Stephen Benes 2015-07-27 13:05:05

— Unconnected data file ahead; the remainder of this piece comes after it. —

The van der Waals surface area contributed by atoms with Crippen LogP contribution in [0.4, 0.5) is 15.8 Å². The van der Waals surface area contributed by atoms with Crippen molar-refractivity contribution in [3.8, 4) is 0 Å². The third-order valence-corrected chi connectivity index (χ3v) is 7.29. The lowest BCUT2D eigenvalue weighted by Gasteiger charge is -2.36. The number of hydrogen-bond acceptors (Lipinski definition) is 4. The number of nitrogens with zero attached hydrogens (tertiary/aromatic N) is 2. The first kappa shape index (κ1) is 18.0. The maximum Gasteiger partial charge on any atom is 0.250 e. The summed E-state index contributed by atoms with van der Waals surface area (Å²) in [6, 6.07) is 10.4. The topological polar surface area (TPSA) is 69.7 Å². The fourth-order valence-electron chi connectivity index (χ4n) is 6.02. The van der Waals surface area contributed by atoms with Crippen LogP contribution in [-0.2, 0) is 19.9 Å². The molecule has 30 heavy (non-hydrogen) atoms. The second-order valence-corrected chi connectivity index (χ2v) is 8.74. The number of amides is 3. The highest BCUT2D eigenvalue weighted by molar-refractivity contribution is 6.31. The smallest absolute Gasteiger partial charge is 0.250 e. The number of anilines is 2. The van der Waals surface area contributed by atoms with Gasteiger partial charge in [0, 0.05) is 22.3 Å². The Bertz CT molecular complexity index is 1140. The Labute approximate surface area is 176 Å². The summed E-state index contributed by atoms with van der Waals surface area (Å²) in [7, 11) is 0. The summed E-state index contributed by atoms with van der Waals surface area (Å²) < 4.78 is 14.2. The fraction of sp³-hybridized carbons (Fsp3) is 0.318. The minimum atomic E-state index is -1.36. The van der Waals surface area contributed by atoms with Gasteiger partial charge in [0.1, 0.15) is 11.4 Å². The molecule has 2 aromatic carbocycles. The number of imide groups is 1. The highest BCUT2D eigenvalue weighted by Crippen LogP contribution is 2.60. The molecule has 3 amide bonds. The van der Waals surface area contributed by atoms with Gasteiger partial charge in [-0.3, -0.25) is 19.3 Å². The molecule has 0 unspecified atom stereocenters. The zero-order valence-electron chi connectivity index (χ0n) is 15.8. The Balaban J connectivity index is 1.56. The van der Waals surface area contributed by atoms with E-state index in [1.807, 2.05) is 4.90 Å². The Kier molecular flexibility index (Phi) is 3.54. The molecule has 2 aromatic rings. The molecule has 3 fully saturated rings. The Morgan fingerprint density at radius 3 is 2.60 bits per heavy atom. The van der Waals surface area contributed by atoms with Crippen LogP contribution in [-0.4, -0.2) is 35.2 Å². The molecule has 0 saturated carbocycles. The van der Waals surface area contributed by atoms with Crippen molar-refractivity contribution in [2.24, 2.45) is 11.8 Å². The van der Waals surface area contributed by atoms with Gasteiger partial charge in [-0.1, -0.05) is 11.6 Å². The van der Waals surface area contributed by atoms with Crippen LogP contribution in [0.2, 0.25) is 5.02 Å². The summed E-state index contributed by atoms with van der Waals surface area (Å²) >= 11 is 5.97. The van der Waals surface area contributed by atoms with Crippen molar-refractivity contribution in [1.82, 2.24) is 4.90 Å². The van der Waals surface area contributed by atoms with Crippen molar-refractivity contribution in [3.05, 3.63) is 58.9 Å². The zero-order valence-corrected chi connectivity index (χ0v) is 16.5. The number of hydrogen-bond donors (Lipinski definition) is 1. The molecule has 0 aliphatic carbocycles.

One of the most important tips when specifying an air curtain can be best explained from the adage: “What you see, is not always what you get.” Air curtain performance can differ wildly from what a manufacturer claims in a catalog. That’s why the Air Movement & Control Association (AMCA) Arlington Heights, IL, a third-party association, took a lead in assuring air curtain specifications were true to claims. AMCA has developed standards for testing, publications for application, tested a wide variety of air curtain brands and models, and certifies performance data, such as air volume, power consumption (power rating), uniformity and air velocity projection, which in application should be a minimum of 1,000 feet per minute when the air reaches one foot above the floor. This is important because an engineer can specify an air curtain with claims of delivering the proper air volume and velocity across a doorway, but the air curtain never performs up to expectations because its performance data was inflated and the unit was therefore undersized for the application. The quality of data also needs to be ensured so that engineers can accurately compare products from different manufacturers. Specifications sometimes vary because many manufacturers don’t provide the necessary engineering or materials to produce units that suppress noise sufficiently. Instead they just recommend units that are quieter, but not strong enough to “hit the floor.” A properly designed air curtain can produce an effective air stream so efficiently that it can operate at a lower fan speed than comparable models. This results in lower noise levels during operation while still effectively protecting the opening. Additionally, some manufacturers don’t invest enough development time to design an air curtain capable of efficiently projecting an airstream the maximum or specified distance. Some create a uniform air discharge, but the airstream doesn’t project far enough to seal an opening. While still others pay no attention to design refinement at all, and just blast air out of a sheet metal box. Building owners and end-users can protect themselves by including the appropriate certification language in a specification and then accepting only AMCA-certified products.
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